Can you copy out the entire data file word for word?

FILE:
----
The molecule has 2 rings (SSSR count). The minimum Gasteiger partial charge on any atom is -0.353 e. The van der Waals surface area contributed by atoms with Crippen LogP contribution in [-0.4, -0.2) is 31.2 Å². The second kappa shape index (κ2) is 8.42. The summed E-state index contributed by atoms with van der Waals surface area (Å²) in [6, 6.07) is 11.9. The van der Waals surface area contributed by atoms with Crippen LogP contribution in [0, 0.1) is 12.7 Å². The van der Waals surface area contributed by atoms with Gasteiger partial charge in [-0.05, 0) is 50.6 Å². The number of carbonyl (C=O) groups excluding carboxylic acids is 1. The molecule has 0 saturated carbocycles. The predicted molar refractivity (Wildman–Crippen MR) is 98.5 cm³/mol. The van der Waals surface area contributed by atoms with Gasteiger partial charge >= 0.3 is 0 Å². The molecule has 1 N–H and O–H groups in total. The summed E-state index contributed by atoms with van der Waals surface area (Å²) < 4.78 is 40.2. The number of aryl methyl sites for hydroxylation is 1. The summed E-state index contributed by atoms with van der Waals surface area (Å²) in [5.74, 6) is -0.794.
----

The molecule has 2 rings (SSSR count). The minimum Gasteiger partial charge on any atom is -0.353 e. The van der Waals surface area contributed by atoms with Crippen LogP contribution in [-0.4, -0.2) is 31.2 Å². The second kappa shape index (κ2) is 8.42. The summed E-state index contributed by atoms with van der Waals surface area (Å²) in [6, 6.07) is 11.9. The van der Waals surface area contributed by atoms with Crippen LogP contribution in [0, 0.1) is 12.7 Å². The van der Waals surface area contributed by atoms with Gasteiger partial charge in [-0.05, 0) is 50.6 Å². The number of carbonyl (C=O) groups excluding carboxylic acids is 1. The molecule has 0 saturated carbocycles. The predicted molar refractivity (Wildman–Crippen MR) is 98.5 cm³/mol. The van der Waals surface area contributed by atoms with Gasteiger partial charge >= 0.3 is 0 Å². The molecule has 1 N–H and O–H groups in total. The summed E-state index contributed by atoms with van der Waals surface area (Å²) < 4.78 is 40.2. The number of aryl methyl sites for hydroxylation is 1. The summed E-state index contributed by atoms with van der Waals surface area (Å²) in [5.74, 6) is -0.794.